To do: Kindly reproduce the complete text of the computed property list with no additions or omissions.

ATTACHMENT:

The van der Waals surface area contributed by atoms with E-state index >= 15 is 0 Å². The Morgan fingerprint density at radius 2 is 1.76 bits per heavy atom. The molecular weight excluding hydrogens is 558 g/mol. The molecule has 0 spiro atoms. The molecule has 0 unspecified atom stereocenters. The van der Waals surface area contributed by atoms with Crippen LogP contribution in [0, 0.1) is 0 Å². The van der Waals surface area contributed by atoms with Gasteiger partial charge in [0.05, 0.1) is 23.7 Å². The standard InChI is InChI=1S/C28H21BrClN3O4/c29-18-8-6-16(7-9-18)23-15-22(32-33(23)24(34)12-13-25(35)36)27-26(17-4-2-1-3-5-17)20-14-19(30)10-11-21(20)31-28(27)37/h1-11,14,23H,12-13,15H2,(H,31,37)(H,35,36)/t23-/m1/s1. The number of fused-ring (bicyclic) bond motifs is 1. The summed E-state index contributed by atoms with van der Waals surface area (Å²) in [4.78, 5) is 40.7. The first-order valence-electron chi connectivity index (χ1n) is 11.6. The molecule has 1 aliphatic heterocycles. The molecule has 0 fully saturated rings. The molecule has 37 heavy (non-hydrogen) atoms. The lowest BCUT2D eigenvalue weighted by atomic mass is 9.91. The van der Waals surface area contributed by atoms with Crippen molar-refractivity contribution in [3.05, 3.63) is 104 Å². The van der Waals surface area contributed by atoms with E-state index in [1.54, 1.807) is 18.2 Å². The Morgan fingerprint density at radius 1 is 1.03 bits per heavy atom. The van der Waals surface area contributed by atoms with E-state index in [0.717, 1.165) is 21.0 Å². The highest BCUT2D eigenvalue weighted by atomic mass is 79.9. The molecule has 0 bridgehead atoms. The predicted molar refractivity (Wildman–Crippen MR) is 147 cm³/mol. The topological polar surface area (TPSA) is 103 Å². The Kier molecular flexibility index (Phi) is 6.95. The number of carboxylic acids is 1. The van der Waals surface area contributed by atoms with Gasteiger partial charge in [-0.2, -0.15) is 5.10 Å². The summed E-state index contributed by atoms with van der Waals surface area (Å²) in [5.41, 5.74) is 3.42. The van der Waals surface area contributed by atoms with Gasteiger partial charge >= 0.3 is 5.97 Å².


The van der Waals surface area contributed by atoms with E-state index >= 15 is 0 Å². The Morgan fingerprint density at radius 2 is 1.76 bits per heavy atom. The molecular weight excluding hydrogens is 558 g/mol. The molecule has 0 spiro atoms. The molecule has 0 unspecified atom stereocenters. The van der Waals surface area contributed by atoms with Crippen LogP contribution in [0, 0.1) is 0 Å². The van der Waals surface area contributed by atoms with Gasteiger partial charge in [0.05, 0.1) is 23.7 Å². The standard InChI is InChI=1S/C28H21BrClN3O4/c29-18-8-6-16(7-9-18)23-15-22(32-33(23)24(34)12-13-25(35)36)27-26(17-4-2-1-3-5-17)20-14-19(30)10-11-21(20)31-28(27)37/h1-11,14,23H,12-13,15H2,(H,31,37)(H,35,36)/t23-/m1/s1. The number of fused-ring (bicyclic) bond motifs is 1. The summed E-state index contributed by atoms with van der Waals surface area (Å²) in [4.78, 5) is 40.7. The first-order valence-electron chi connectivity index (χ1n) is 11.6. The molecule has 1 aliphatic heterocycles. The molecule has 0 fully saturated rings. The molecule has 37 heavy (non-hydrogen) atoms. The lowest BCUT2D eigenvalue weighted by atomic mass is 9.91. The van der Waals surface area contributed by atoms with Crippen molar-refractivity contribution in [3.05, 3.63) is 104 Å². The van der Waals surface area contributed by atoms with E-state index in [1.54, 1.807) is 18.2 Å². The Morgan fingerprint density at radius 1 is 1.03 bits per heavy atom. The van der Waals surface area contributed by atoms with E-state index in [0.717, 1.165) is 21.0 Å². The highest BCUT2D eigenvalue weighted by atomic mass is 79.9. The molecule has 0 bridgehead atoms. The predicted molar refractivity (Wildman–Crippen MR) is 147 cm³/mol. The topological polar surface area (TPSA) is 103 Å². The Kier molecular flexibility index (Phi) is 6.95. The number of carboxylic acids is 1. The van der Waals surface area contributed by atoms with Gasteiger partial charge in [-0.2, -0.15) is 5.10 Å². The summed E-state index contributed by atoms with van der Waals surface area (Å²) in [5.41, 5.74) is 3.42. The van der Waals surface area contributed by atoms with Gasteiger partial charge >= 0.3 is 5.97 Å².